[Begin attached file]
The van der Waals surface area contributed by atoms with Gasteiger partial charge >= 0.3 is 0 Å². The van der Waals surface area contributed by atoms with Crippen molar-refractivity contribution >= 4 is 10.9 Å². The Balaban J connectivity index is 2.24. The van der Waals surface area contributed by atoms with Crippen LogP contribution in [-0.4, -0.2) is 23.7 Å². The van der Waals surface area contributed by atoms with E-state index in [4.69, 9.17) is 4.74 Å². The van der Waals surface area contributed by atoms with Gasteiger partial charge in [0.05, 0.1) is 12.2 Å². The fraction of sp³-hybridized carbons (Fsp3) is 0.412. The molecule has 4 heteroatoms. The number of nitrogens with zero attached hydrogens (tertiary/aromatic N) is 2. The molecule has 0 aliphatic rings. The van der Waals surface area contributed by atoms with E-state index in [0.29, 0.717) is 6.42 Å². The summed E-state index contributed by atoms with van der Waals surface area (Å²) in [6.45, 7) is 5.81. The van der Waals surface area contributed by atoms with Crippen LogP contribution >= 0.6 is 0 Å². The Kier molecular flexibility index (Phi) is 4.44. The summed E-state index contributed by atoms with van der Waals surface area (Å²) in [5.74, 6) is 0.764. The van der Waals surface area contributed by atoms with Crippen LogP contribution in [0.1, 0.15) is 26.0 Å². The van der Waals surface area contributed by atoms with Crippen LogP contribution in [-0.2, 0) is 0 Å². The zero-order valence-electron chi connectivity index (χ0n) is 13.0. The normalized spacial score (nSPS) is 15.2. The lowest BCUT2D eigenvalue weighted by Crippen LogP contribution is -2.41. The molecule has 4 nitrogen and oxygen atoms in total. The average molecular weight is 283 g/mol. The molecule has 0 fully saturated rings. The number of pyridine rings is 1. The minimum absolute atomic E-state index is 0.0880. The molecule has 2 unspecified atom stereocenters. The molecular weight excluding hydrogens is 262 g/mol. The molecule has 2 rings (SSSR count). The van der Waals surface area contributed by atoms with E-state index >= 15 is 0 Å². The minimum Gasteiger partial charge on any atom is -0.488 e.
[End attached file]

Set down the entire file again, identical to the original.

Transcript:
The van der Waals surface area contributed by atoms with Gasteiger partial charge >= 0.3 is 0 Å². The van der Waals surface area contributed by atoms with Crippen molar-refractivity contribution >= 4 is 10.9 Å². The Balaban J connectivity index is 2.24. The van der Waals surface area contributed by atoms with Crippen LogP contribution in [-0.4, -0.2) is 23.7 Å². The van der Waals surface area contributed by atoms with E-state index in [4.69, 9.17) is 4.74 Å². The van der Waals surface area contributed by atoms with Gasteiger partial charge in [0.05, 0.1) is 12.2 Å². The fraction of sp³-hybridized carbons (Fsp3) is 0.412. The molecule has 4 heteroatoms. The number of nitrogens with zero attached hydrogens (tertiary/aromatic N) is 2. The molecule has 0 aliphatic rings. The van der Waals surface area contributed by atoms with E-state index in [0.29, 0.717) is 6.42 Å². The summed E-state index contributed by atoms with van der Waals surface area (Å²) in [6.45, 7) is 5.81. The van der Waals surface area contributed by atoms with Crippen LogP contribution >= 0.6 is 0 Å². The Kier molecular flexibility index (Phi) is 4.44. The summed E-state index contributed by atoms with van der Waals surface area (Å²) in [5.74, 6) is 0.764. The van der Waals surface area contributed by atoms with Crippen LogP contribution in [0.1, 0.15) is 26.0 Å². The van der Waals surface area contributed by atoms with Crippen LogP contribution in [-0.2, 0) is 0 Å². The zero-order valence-electron chi connectivity index (χ0n) is 13.0. The normalized spacial score (nSPS) is 15.2. The lowest BCUT2D eigenvalue weighted by Crippen LogP contribution is -2.41. The molecule has 4 nitrogen and oxygen atoms in total. The average molecular weight is 283 g/mol. The molecule has 0 fully saturated rings. The number of pyridine rings is 1. The minimum absolute atomic E-state index is 0.0880. The molecule has 2 unspecified atom stereocenters. The molecular weight excluding hydrogens is 262 g/mol. The molecule has 2 rings (SSSR count). The van der Waals surface area contributed by atoms with E-state index >= 15 is 0 Å². The minimum Gasteiger partial charge on any atom is -0.488 e.